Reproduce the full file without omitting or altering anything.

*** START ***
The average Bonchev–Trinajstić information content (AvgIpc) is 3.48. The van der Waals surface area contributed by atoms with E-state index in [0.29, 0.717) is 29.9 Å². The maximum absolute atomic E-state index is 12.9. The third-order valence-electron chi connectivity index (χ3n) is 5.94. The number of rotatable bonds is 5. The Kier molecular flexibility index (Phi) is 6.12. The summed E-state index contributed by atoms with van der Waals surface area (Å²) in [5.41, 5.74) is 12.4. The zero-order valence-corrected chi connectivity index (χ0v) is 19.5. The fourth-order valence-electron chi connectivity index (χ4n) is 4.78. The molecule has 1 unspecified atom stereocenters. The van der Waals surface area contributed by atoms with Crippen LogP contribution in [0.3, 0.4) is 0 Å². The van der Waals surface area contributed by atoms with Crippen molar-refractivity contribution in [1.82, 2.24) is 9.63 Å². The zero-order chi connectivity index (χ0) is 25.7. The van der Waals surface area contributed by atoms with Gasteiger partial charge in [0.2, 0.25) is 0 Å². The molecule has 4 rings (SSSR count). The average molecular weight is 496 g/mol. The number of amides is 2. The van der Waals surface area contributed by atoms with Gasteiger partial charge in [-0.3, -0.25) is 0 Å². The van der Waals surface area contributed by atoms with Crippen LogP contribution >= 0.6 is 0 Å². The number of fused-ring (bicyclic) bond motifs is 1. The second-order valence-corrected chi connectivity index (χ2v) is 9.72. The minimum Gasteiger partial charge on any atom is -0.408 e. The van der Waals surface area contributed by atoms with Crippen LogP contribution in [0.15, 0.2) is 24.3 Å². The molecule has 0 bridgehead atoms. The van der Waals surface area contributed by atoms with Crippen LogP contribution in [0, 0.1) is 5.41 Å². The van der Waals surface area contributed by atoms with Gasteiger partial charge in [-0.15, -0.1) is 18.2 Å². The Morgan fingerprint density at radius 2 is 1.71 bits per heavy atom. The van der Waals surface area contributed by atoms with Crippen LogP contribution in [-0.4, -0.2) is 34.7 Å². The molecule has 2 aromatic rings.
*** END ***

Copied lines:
The average Bonchev–Trinajstić information content (AvgIpc) is 3.48. The van der Waals surface area contributed by atoms with E-state index in [0.29, 0.717) is 29.9 Å². The maximum absolute atomic E-state index is 12.9. The third-order valence-electron chi connectivity index (χ3n) is 5.94. The number of rotatable bonds is 5. The Kier molecular flexibility index (Phi) is 6.12. The summed E-state index contributed by atoms with van der Waals surface area (Å²) in [5.41, 5.74) is 12.4. The zero-order valence-corrected chi connectivity index (χ0v) is 19.5. The fourth-order valence-electron chi connectivity index (χ4n) is 4.78. The molecule has 1 unspecified atom stereocenters. The van der Waals surface area contributed by atoms with Crippen LogP contribution in [0.3, 0.4) is 0 Å². The van der Waals surface area contributed by atoms with Crippen molar-refractivity contribution in [1.82, 2.24) is 9.63 Å². The zero-order chi connectivity index (χ0) is 25.7. The van der Waals surface area contributed by atoms with Gasteiger partial charge in [0.2, 0.25) is 0 Å². The molecule has 4 rings (SSSR count). The average molecular weight is 496 g/mol. The number of amides is 2. The van der Waals surface area contributed by atoms with Gasteiger partial charge in [-0.3, -0.25) is 0 Å². The van der Waals surface area contributed by atoms with Crippen LogP contribution >= 0.6 is 0 Å². The number of fused-ring (bicyclic) bond motifs is 1. The second-order valence-corrected chi connectivity index (χ2v) is 9.72. The minimum Gasteiger partial charge on any atom is -0.408 e. The van der Waals surface area contributed by atoms with Crippen LogP contribution in [0.15, 0.2) is 24.3 Å². The molecule has 0 bridgehead atoms. The van der Waals surface area contributed by atoms with Crippen LogP contribution in [0, 0.1) is 5.41 Å². The van der Waals surface area contributed by atoms with Gasteiger partial charge in [-0.15, -0.1) is 18.2 Å². The Morgan fingerprint density at radius 2 is 1.71 bits per heavy atom. The van der Waals surface area contributed by atoms with Crippen LogP contribution in [-0.4, -0.2) is 34.7 Å². The molecule has 2 aromatic rings.